Mayoral forum gets heated
Monday night’s mayoral candidate forum erupted into an exchange of terse words between one candidate and the incumbent mayor’s wife.
While responding to a question about results of a 2012 citizen survey, candidate Fred Box took the opportunity to say he thinks David Breuer serving as mayor is a conflict of interest because of his family’s business connections in Basehor.
“I think David Breuer ought to withdraw from being mayor,” Box said.
The statement elicited a few gasps from audience members, as well as a few shouts to turn off Box’s microphone.
He also accused Breuer of having a biased relationship with City Council President Travis Miles, who, he said, is related to the Breuer family by marriage. Miles' aunt is married to one of David Breuer's brothers.
Cheryl Breuer responded, saying the Breuer family pays taxes like other citizens and asked Box, “What’s the problem from keeping business in Basehor?” She then left the auditorium, shouting to the moderator to turn Box’s microphone off.
When an audience member later asked a question about the candidates’ communication skills, citing the verbal attack, Box apologized to Cheryl Breuer.
The remainder of the forum was considerably calmer, with discussions focusing on road improvements, planning for growth and attracting development to Basehor.
All four candidates were at the forum Monday, including Box, David Breuer, Alan Townsend and Scott Kendrick. Primary elections are Feb. 26 and Basehor Community Library will hold a final city and school board candidate forum at 7 p.m. March 19.
Box told audience members Basehor is going to grow no matter what, and while the city needs to be ready for it, he thinks it’s time to take a step back from the push to construct unnecessary infrastructure.
“We’re trying to get ahead of things,” he said. “We don’t need to continue to push the envelope and build a bunch of places we can’t afford to build right now.”
He added that the city should focus on taking care of senior citizens, who are being forced into assisted living facilities and nursing homes because they can’t afford taxes and fees the city imposes upon them.
Breuer said Basehor’s location near a major airport and retail centers make it attractive for many families. But having great schools is an even bigger draw.
Breuer said he’d like the city council and planning commission to work together to plan for growth. Paying for infrastructure also takes planning, he said.
“We have to make the commitment to put that money away,” he said.
Candidate Scott Kendrick said he believes funds for infrastructure initially must originate with the city, but then tax revenue from development will reduce the financial burden on Basehor residents.
“Are we going to remain a bedroom community or are we going to grow?” he asked.
Kendrick said he’d also like to see development of apartments, which would help the city’s younger and older populations who may not be able to afford a house.
“We need to keep our people here,” he said.
When asked how to attract new families to Basehor and where funds would come from to fund new development, Townsend said he didn’t know.
When candidates were asked what areas of the community they thought needed the most attention, Kendrick again emphasized business development.
“Until we bring in more business and bring in sales tax, residents will foot the bill,” he said.
Breuer said increased attention to the city’s 43 miles of roads has been a good step. He said that in previous years the city only upgraded one mile of road each year, but after challenging city staff, it upgraded 3 miles last year and will do 7 miles this year.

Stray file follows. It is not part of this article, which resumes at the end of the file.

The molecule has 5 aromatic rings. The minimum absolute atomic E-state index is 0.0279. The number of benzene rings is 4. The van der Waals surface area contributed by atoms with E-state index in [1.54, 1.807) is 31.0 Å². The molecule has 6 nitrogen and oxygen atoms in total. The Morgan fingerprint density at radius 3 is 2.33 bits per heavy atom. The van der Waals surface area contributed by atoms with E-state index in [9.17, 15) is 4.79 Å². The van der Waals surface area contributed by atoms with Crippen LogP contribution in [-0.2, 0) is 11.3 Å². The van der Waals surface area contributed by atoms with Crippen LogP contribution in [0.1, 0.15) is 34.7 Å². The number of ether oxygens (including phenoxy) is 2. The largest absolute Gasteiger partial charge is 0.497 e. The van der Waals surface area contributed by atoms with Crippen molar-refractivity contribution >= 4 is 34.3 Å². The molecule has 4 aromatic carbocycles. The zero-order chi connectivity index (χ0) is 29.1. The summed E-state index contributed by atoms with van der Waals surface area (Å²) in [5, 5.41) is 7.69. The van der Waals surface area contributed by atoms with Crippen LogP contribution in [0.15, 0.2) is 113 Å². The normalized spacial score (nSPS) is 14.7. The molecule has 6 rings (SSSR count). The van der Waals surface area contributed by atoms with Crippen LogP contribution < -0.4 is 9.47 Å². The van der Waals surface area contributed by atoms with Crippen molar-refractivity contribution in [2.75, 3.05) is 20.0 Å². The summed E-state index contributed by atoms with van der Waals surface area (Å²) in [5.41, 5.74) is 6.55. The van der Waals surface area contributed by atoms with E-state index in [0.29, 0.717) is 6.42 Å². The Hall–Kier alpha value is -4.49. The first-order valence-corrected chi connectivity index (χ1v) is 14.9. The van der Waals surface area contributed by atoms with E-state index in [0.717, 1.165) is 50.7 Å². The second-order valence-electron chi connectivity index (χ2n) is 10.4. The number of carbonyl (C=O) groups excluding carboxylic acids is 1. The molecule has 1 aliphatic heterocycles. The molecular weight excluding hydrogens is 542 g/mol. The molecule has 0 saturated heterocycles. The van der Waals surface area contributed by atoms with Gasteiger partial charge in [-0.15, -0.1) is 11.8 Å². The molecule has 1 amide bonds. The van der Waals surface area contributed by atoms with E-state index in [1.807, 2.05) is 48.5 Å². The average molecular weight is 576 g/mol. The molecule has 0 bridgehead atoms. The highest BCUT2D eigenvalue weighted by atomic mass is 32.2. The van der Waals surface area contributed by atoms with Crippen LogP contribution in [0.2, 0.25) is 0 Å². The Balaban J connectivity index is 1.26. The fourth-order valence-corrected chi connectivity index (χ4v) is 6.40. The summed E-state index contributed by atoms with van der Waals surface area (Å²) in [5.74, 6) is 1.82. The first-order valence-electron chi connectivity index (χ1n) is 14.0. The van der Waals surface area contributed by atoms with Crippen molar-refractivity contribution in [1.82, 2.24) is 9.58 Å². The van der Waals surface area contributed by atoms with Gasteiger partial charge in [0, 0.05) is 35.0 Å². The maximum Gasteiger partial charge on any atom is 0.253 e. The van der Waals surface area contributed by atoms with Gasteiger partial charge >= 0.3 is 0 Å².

Breuer also responded to earlier comments by Box who said the Wolf Creek Parkway project is a “road to nowhere.”
“I do believe that road is going to open up the opportunity for retail and bring in tax revenue, which stabilizes the property tax,” Breuer said.
Townsend was asked what business, besides a grocery store, Basehor could use and he said a lumberyard would be a good addition to the community. He also talked about the city’s need to make roads more pedestrian-friendly.
In light of last year’s recall election and infighting, communication was a theme during the forum.
Breuer emphasized the need to communicate calmly and said the new council is intelligent and works for the community, which makes them easy to work with.
“You just have to work together,” he said. “Make the decisions, and move on.”
Kendrick said he knows he can’t please everybody, but he’s running to be a part of the solution, not the problem.
“People need to leave their personal differences outside the door when they walk into city council meeting,” he said.
Box agreed with Kendrick, adding that he wants to work together in the community’s interest. He also addressed his resignation from the council last year.
“I resigned because it got so bad I had half of my friends on one side and half on the other side,” Box said. “My friends were more important to me at that time than that council.”
Audience members were eager to hear candidates discuss their thoughts on hiring and keeping a new city administrator after Basehor has been without one for more than a year.
Breuer addressed the council’s decision to put the search on hold until after April elections to broaden its candidate base. He said the city only received five applications that met the job description’s criteria.
In regard to attracting a candidate after the city’s debacle with its last city administrator, Breuer said he hopes the last nine months of calm in the council chambers will help.
This story was updated to clarify that Travis Miles' aunt is married to one of David Breuer's brothers. Cheryl Breuer said at the forum that it was untrue that Miles was related to David Breuer by marriage.